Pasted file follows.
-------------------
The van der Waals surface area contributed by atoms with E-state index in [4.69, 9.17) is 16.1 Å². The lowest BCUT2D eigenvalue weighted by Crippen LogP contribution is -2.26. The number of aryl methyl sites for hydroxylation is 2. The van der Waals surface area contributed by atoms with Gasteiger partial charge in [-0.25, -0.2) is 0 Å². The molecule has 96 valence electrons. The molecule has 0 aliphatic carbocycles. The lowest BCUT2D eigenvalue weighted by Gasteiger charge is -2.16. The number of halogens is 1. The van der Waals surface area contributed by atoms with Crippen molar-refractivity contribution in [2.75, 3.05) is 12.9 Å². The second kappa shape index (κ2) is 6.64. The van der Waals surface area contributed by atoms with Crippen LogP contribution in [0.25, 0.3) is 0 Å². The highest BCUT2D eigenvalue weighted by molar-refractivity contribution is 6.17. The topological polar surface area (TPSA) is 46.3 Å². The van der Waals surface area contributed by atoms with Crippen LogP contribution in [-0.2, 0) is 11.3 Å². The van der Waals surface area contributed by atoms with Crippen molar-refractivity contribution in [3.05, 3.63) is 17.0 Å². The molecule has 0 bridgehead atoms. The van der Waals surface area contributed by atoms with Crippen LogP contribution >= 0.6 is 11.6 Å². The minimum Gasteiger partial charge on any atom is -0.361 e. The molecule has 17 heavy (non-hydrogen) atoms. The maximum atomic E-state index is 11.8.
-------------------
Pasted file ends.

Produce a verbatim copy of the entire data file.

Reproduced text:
The van der Waals surface area contributed by atoms with E-state index in [4.69, 9.17) is 16.1 Å². The lowest BCUT2D eigenvalue weighted by Crippen LogP contribution is -2.26. The number of aryl methyl sites for hydroxylation is 2. The van der Waals surface area contributed by atoms with Gasteiger partial charge in [-0.25, -0.2) is 0 Å². The molecule has 96 valence electrons. The molecule has 0 aliphatic carbocycles. The lowest BCUT2D eigenvalue weighted by Gasteiger charge is -2.16. The number of halogens is 1. The van der Waals surface area contributed by atoms with Crippen molar-refractivity contribution in [2.75, 3.05) is 12.9 Å². The second kappa shape index (κ2) is 6.64. The van der Waals surface area contributed by atoms with Crippen LogP contribution in [0.25, 0.3) is 0 Å². The highest BCUT2D eigenvalue weighted by molar-refractivity contribution is 6.17. The topological polar surface area (TPSA) is 46.3 Å². The van der Waals surface area contributed by atoms with Crippen LogP contribution in [-0.2, 0) is 11.3 Å². The van der Waals surface area contributed by atoms with Crippen molar-refractivity contribution in [3.05, 3.63) is 17.0 Å². The molecule has 0 bridgehead atoms. The van der Waals surface area contributed by atoms with Crippen LogP contribution >= 0.6 is 11.6 Å². The minimum Gasteiger partial charge on any atom is -0.361 e. The molecule has 17 heavy (non-hydrogen) atoms. The maximum atomic E-state index is 11.8.